One need only look at the "war on drugs" viz Afghanistan or South Central LA to see there is no understanding of the most basic fundamentals of economics: moral hazard, rent seeking, risk reward, inflation vs deflation...nada, zip zilch, we are led by the ignorant who are empowered by people who think a law changes reality.

And absolutely no one thinks in terms of perverse outcomes or unintended consequences.

As long as the majority thinks in terms of static money amounts "shared" or "hoarded" by actors in the economy (socialist views) you will see regulatory subterfuges whereby the intentions of the ignorant are used to fleece them of their treasure.

I teach my sons to see it as an example of the Jedi mind trick: a politician (doesn't matter what stripe) waves his hand in front of a camera and says, "this law will make (poverty, drug addiction, crime, envy, class conscious inferiority complexes, scary terrorists, Mormon polygamists, etc. ad nauseam) go away and the world will be better! Never mind the reality, these are the laws you want, those aren't the droids you are looking for."

[Jan 23, 2009] How America Embraced Lemon Socialism

It's not lemon socialism, its "socialism for the rich."  I'm afraid Obama is about to find out the hard way that an economy built on fraud is not going to like or accept anything semi-honest.
January 23, 2009 | Robert Reich's Blog

America has embraced Lemon Socialism.

The federal government -- that is, you and I and every other taxpayer -- has taken ownership of giant home mortgagors Fannie and Freddie, which are by now basket cases. We've also put hundreds of millions into Wall Street banks, which are still flowing red ink and seem everyday to be in worse shape. We've bailed out the giant insurer AIG, which is failing. We've given GM and Chrysler the first installments of what are likely to turn into big bailouts. It's hard to find anyone who will place a big bet on the future of these two.

It gets worse. While Washington debates TARP II, the Federal Reserve Board continues to buy or guarantee or provide loans for a vast and growing pile of questionable financial and corporate assets, much of which are likely to be worth far less than the Fed has paid or guaranteed or accepted as collateral. We're talking big money here -- so far over $2.4 trillion. (The entire TARP -- parts I and II -- in combination with the proposed stimulus package come to just over $1.5 trillion.)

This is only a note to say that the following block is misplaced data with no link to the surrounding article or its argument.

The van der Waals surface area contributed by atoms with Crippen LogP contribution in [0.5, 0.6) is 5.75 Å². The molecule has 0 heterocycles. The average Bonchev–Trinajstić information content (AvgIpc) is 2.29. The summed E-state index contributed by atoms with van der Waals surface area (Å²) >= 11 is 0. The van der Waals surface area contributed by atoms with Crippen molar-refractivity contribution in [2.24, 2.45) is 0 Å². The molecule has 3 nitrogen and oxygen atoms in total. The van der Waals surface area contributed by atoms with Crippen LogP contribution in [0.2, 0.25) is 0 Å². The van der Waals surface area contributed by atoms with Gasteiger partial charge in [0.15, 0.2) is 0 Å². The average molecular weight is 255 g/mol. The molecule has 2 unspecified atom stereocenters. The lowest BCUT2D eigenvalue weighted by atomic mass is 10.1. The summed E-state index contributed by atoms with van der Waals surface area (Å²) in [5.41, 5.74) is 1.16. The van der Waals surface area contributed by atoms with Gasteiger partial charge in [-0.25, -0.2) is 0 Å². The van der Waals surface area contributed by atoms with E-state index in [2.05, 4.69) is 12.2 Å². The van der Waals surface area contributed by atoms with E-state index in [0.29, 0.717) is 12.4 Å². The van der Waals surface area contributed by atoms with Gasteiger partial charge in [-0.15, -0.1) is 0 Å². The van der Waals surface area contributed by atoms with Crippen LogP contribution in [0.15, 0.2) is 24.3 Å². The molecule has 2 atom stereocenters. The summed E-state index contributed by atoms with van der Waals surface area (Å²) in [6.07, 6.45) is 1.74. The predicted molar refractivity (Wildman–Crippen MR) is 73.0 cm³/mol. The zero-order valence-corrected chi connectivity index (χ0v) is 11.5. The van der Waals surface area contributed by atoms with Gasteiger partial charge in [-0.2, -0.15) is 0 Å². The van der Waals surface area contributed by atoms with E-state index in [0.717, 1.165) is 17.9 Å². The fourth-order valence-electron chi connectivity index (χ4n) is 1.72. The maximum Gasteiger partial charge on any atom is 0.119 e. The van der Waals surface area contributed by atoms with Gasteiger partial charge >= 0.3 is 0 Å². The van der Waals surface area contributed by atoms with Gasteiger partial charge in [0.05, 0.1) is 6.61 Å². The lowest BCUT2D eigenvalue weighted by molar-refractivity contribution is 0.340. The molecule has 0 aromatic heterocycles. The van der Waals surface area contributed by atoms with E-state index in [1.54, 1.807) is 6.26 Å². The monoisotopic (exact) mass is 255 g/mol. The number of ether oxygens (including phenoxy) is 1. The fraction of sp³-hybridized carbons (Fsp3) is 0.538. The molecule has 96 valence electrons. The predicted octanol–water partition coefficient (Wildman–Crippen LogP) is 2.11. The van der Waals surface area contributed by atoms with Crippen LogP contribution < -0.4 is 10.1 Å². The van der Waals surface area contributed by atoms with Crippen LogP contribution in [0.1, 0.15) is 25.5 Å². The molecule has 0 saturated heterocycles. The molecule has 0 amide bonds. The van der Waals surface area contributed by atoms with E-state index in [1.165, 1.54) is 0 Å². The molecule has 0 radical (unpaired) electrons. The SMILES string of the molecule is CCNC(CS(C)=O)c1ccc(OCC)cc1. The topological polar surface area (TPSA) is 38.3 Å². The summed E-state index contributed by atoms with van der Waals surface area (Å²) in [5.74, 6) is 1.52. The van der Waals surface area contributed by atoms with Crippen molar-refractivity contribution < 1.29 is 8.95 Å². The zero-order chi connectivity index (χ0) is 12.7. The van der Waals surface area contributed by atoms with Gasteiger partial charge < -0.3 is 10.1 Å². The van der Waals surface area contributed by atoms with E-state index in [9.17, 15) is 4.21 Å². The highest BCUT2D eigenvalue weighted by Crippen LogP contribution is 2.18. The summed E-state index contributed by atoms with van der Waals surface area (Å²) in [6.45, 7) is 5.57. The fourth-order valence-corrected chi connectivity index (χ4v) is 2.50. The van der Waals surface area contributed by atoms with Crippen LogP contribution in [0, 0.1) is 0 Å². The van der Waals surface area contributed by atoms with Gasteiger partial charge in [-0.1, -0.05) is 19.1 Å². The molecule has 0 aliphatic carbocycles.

Taxpayers are on the hook for this Fed bailout money, too, of course. We have to pay the interest on the ever-growing debt used to make these payments or guarantees and loans. Yet while TARP II and the upcoming stimulus package are receiving a great deal of attention, this much larger public commitment by the Fed is not. That's partly because the media doesn't much of understand it, but also because the Fed is doing it in secret, using provisions of its charter never before utilized, and avoiding discussion before the full Board of Governors for fear such meetings would be subject to the Freedom of Information Act.

Put it all together and at this rate, the government -- that is, taxpayers -- will own much of the housing, auto, and financial sectors of the economy, those sectors that are failing fastest.

Consider too that the government already finances much of the aerospace industry, which is still doing reasonably well but depends on a foreign policy that itself has been a dismal failure. And a large portion of the pharmaceutical industry and health care sector (through the Medicare and Medicaid, the Medicare drug benefit, and support of basic research). These are in bad shape as well, and it seems likely the Obama administration will try to reorganize much of them.

What's left? Most of high-tech, entertainment, hospitality, retail, and commodities. So far, at least, we taxpayers are not propping them up. And when the economy turns up -- perhaps as soon as next year, most likely later -- these sectors have a good chance of rebounding.